What is Tuberculosis?
Tuberculosis (or TB) is a disease caused by bacteria known as Mycobacterium tuberculosis. It is mainly a disease of the lungs, although it may affect other parts of the body’s internal anatomy as well. Tuberculosis is usually transmitted from person to person through the air. This occurs when infected people cough or sneeze, as the TB germs are released into the air. Statistics show that one quarter of the world population’s has latent tuberculosis, which implies that they have inhaled TB germs and can transmit it. However, they may not yet exhibit any symptoms (x, x).
People who get infected with TB bacteria have a 5 to 15 percent chance of actually becoming ill (x). In particular, people with compromised immune systems, who have some form of ailments such as HIV or diabetes, stand a higher chance. There are two main types of tuberculosis — latent and active. Latent tuberculosis refers to cases whereby an individual is already infected, but is not displaying symptoms. Active tuberculosis is defined as cases where an individual actually exhibits TB symptoms (x). Other types of tuberculosis include bone tuberculosis, which affects the spine, joints and long bones, and intestinal tuberculosis, which impacts solid or hollow intestinal organs, as well as abdominal lymphatics (x).
Symptoms of Tuberculosis
People with latent tuberculosis often do not exhibit any symptoms at all. In fact, they typically continue living their regular, healthy lives without awareness that they have contracted the disease. On the other hand, people who have active tuberculosis tend to experience a number of symptoms, which may be common to other ailments as well. When you think that you are seeing symptoms, it is essential that you visit your healthcare provider to confirm whether you actually have TB or some other ailment. TB symptoms do not begin to show immediately, which is why you need to go and get tested if you think you have been exposed.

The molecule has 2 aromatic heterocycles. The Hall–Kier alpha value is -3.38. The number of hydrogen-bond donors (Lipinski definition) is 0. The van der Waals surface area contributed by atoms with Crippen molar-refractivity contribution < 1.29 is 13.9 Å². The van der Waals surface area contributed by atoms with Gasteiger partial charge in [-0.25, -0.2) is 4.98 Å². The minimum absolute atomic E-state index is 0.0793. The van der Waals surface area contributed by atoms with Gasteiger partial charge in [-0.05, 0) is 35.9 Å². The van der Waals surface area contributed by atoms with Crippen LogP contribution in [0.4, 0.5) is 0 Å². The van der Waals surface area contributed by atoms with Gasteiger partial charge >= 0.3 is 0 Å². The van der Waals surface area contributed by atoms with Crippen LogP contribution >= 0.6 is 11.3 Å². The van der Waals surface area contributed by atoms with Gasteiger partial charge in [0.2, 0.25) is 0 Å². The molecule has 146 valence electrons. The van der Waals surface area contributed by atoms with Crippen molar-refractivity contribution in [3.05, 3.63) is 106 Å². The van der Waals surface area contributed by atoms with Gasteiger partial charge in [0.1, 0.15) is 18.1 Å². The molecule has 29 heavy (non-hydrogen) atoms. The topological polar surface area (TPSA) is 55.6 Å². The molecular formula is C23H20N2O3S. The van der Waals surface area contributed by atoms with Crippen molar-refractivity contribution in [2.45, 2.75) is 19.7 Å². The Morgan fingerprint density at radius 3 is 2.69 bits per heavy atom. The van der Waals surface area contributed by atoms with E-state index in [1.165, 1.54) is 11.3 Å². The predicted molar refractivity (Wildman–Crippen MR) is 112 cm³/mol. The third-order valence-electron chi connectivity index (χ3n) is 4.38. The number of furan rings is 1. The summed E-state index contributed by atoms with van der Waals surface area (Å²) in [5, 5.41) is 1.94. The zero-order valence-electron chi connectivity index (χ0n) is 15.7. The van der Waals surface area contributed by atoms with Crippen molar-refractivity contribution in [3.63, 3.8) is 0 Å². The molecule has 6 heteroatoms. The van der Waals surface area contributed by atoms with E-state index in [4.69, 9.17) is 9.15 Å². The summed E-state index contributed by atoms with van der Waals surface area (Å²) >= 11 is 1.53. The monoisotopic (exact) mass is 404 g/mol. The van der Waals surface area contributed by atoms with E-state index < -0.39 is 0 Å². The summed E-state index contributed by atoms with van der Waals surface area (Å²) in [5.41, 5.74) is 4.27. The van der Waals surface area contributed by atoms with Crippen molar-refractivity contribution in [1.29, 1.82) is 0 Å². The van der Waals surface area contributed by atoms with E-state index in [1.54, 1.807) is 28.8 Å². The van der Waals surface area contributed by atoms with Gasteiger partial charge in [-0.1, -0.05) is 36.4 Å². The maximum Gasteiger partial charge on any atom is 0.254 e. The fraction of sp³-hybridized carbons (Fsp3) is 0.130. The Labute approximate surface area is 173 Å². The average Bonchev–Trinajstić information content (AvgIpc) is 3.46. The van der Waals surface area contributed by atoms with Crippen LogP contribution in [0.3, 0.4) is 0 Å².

This is one of the most common symptoms associated with tuberculosis. Coughing is a normal bodily function, but when it begins to last for suspicious periods of time, then you should begin to study it a bit closer. Persistent cough associated with TB may produce phlegm and cause throat pain, one of the main symptoms of tuberculosis in the throat. People with active tuberculosis often experience a severe coughing that rocks one’s entire frame. Sometimes the cough can be accompanied by a bit of blood. When you begin to cough blood, this is a clear sign to get yourself tested immediately.
Tuberculosis patients often suffer from severe weight loss, which is considered to be immunosuppressive and a major determinant of severity and outcome. This kind of weight loss is rapid and usually leads to weakness, which makes patients susceptible to other ailments. Nearly everybody infected with TB experiences this weight loss.